Genomics—A New Era For Medicine - The Future of Medicine
DNA Double Helix
We have entered into a new era in medical care, the era of genomic medicine. In coming years, we will see an improved ability to diagnose a disease and even to predict diseases to come later in life. A much more accurate prognostication of what will happen as the disease progresses and how it responds to medications will be offered, and treatment will improve. Drug therapy will change so that new drugs will be more effective and much safer. Physicians will be able to select a drug based upon an individual patient’s personal way of responding to that drug, both in terms of greater effectiveness and in terms of reduced side effects.
Even the foods we eat will be understood in terms of how they affect a specific individual. Vaccines will be “designed” for an individual patient who has, for example, a particular type of cancer that has been reduced but not totally eliminated. Finally, actual gene therapy—the introduction of a new gene to correct one that is diseased or will cause disease—will become commonplace, such as a true cure for sickle cell anemia or perhaps cystic fibrosis. Genomics will permeate across all branches of medicine.
Medical practice changed dramatically in the middle of the last century. Earlier, the physician attempted to understand what disease was present so that he could tell the patient and family its likely outcome. Specific therapies were few and far between. Then medicine became a true science with an increasing understanding of the cellular and molecular mechanisms that underlie each illness. With that developing knowledge, doctors could begin to treat disease with greatly improved medicines, such as penicillin for infections, tPA for breaking up blood clots in a stroke or heart attack, and drugs like phenothiazides for serious mental illnesses like schizophrenia.
Doctors and patients both saw penicillin as a miracle drug when it first was used to treat serious pneumonias. I am still in wondrous amazement when I see a person with a stroke come to the emergency room unable to move his left side, only to watch him stand up and walk an hour later after receiving tPA. And the state mental hospitals—long used to “warehouse” individuals with chronic mental illnesses—have been eclipsed by the use of potent drug therapies that get people back home and enjoying life again.
But now we are entering a whole new era. The genomic era will allow for a change in your physician’s basic approach, from one focused on detecting a disease and treating it, to one where she is focused on predicting a disease later in life and prescribing a preventive approach.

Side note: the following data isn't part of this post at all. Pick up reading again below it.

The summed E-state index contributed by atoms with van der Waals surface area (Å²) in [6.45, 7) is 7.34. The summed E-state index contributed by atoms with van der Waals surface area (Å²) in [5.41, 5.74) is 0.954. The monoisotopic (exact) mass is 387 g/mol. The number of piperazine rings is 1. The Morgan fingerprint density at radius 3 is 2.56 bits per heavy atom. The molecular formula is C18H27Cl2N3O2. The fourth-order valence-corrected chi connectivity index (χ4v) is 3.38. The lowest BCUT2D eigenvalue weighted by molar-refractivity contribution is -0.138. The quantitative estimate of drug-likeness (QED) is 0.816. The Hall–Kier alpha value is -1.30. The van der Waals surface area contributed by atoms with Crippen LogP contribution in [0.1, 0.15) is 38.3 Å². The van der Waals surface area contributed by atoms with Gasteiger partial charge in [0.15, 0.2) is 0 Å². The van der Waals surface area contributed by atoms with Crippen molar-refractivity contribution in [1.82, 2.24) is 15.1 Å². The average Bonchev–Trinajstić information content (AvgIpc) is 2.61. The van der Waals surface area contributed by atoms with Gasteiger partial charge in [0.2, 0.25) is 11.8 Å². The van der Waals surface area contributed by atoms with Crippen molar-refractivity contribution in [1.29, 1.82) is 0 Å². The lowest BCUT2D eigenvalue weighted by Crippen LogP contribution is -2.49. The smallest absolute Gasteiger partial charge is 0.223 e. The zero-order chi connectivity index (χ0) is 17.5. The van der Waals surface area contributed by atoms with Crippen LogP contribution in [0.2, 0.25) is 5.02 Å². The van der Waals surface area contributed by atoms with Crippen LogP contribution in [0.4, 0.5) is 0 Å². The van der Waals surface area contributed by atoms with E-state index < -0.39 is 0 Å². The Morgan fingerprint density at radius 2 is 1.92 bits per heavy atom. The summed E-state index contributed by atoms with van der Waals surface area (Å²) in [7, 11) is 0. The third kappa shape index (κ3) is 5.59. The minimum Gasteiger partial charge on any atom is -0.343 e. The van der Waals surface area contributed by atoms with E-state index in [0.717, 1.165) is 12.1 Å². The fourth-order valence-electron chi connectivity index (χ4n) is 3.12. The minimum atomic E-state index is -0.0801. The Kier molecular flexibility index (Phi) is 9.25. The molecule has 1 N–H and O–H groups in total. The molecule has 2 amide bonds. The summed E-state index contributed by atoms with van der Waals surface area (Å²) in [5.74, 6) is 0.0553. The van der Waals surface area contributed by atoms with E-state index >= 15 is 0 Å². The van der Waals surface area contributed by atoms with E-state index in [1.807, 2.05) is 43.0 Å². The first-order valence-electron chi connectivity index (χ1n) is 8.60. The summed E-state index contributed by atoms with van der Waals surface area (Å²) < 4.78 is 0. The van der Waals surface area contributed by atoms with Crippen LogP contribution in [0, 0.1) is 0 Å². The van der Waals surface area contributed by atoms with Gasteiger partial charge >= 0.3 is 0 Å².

The Emergence of Genomics
Consider Anna Blumenthal, a thirty-four-year-old single woman employed as a financial consultant with a major accounting firm in the mid-Atlantic area. She began to have intermittent episodes of breathing difficulty and her doctor diagnosed asthma, a condition in which the smooth muscles around the airways deep inside the lungs begin to constrict, making it difficult to move air in and out and creating the characteristic wheeze during exhalation. Her doctor reviewed a variety of things she could do at home to reduce her chance of developing asthma attacks and gave her some preventive medications as well. He also gave her a prescription for an albuterol inhaler and told her to keep it handy for use in case of an asthma attack.
She followed her doctor’s instructions, making some changes in her environment and taking the preventive medications regularly. However, at about two o’clock one morning, she woke up, struggling to breathe. Alone at night, it was scary. But she remembered the albuterol that was in her medicine closet. She had read the instructions before but now read them again.
Albuterol comes in a spray canister; you put your lips around a mouthpiece, press down on the canister, and out comes a measured amount of very fine spray. The idea is to press the canister while taking a deep breath in, so that the medicine will get deep into the lungs. Albuterol works because it interacts with a receptor on the lining of the airways of the lung, a receptor that can relax the smooth muscles that are causing the constriction. When albuterol finds that receptor, it breaks the action of the smooth muscle constriction. It doesn’t cure the underlying cause that created the constriction in the first place, but it can turn the attack around in the short term. This receptor is the product of a specific gene that is part of our DNA. So we can say that our DNA directs the production of this receptor along our airways that will respond to albuterol.
Anna knew that after breathing in the albuterol she should begin to feel relief within a few minutes. She put the mouthpiece in, depressed the canister, breathed in the spray, and repeated it about a minute later, as directed. Then she waited, but nothing happened. Indeed, it was getting more difficult to breathe not less difficult. Now she really was scared because the promised relief had not arrived. Why? Because Anna is one of those rare people who are born with a gene that directs the production of a slightly different receptor on the lining of her airways, and this slightly different receptor does not respond to albuterol.
The middle of the night during an acute asthma attack is hardly the time to discover that you are among the unfortunate few. But for years physicians have been unable to predict which patients would not respond to albuterol. As a result of genomics, soon it will be possible to know who will not respond, so that an alternative medication can be prescribed and a long night of distress—and fright—can be avoided.
Using Genomic Information
- Drug companies can create drugs with:
- Physicians can select prescription based upon:
Individual genomic testing
—Drug that is active in that person
—Drug that is safe in that person
Last Modified: June 11, 2010